Down in Auckland, Artemis became the first team to flip an AC 45! The team, led by Paul Cayard, was probably missing helmsman Terry Hutchinson — off representing them on an Extreme 40 in Oman. The damage was limited to the wing, and although it looked pretty extensive, you can bet that all the king's men will have that thing back together PDQ. Curious that, although Team New Zealand has not been named as a challenger, the anchorwoman in the first of the two videos says that the boat should be ready for TNZ to sail next week. . . hmmmm.
The Oracle RC44 Cup San Diego will take place on San Diego Bay, March 2–6, 2011.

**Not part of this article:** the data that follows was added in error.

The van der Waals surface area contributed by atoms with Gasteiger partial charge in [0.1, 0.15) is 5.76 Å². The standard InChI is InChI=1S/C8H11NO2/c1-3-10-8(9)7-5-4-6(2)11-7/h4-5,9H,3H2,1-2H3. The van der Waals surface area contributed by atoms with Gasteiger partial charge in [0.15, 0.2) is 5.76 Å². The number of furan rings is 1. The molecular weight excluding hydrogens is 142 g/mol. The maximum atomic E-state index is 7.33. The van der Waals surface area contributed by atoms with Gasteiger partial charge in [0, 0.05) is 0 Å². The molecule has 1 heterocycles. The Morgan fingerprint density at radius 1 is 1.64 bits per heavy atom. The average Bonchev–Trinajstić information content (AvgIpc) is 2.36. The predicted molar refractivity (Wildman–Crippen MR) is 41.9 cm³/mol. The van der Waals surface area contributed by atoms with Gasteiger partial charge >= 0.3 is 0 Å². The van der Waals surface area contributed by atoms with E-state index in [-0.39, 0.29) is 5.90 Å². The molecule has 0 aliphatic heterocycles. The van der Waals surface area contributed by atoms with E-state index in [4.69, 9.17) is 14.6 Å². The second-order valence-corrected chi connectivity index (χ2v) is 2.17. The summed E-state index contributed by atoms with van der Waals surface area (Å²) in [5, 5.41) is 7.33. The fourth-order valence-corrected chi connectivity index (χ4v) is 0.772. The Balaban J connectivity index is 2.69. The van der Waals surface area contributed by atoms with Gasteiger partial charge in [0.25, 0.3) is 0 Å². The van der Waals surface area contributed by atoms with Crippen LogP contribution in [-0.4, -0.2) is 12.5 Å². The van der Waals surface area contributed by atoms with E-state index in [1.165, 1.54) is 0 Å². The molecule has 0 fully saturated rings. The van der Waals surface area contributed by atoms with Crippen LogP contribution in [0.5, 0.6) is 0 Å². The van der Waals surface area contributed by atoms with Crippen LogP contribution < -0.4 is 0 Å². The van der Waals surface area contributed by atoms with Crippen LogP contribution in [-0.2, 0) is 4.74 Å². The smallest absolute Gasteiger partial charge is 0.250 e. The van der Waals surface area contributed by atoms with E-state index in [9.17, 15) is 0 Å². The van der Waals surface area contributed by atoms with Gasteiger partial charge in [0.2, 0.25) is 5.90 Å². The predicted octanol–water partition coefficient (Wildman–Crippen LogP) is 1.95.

The San Diego stop features match and fleet racing by 11 RC44 teams representing nine nations and marks the start of 2011 RC44 Championship Tour. There are numerous spectacular free viewing areas along the downtown waterfront.
The RC44 class was conceived and co-designed by four-time America’s Cup winner Russell Coutts, and sails with an evenly split amateur and professional crew line-up.
Many of you are reading this today from the comfort of your home because you're lucky enough to have the day off to celebrate Presidents' Day. But did you know that "Presidents' Day" doesn't really exist? Commonly thought to be a federal holiday to commemorate the birthdays of Abraham Lincoln (February 12) and George Washington (February 22), Presidents' Day is not the official name of today's holiday — it's actually "Washington's Birthday." The Uniform Monday Holiday Act of 1968 originally included a proposal to change the day's name to Presidents' Day, as well as set it as the third Monday in February, to include Lincoln but, while the date change stuck, the name change was rejected.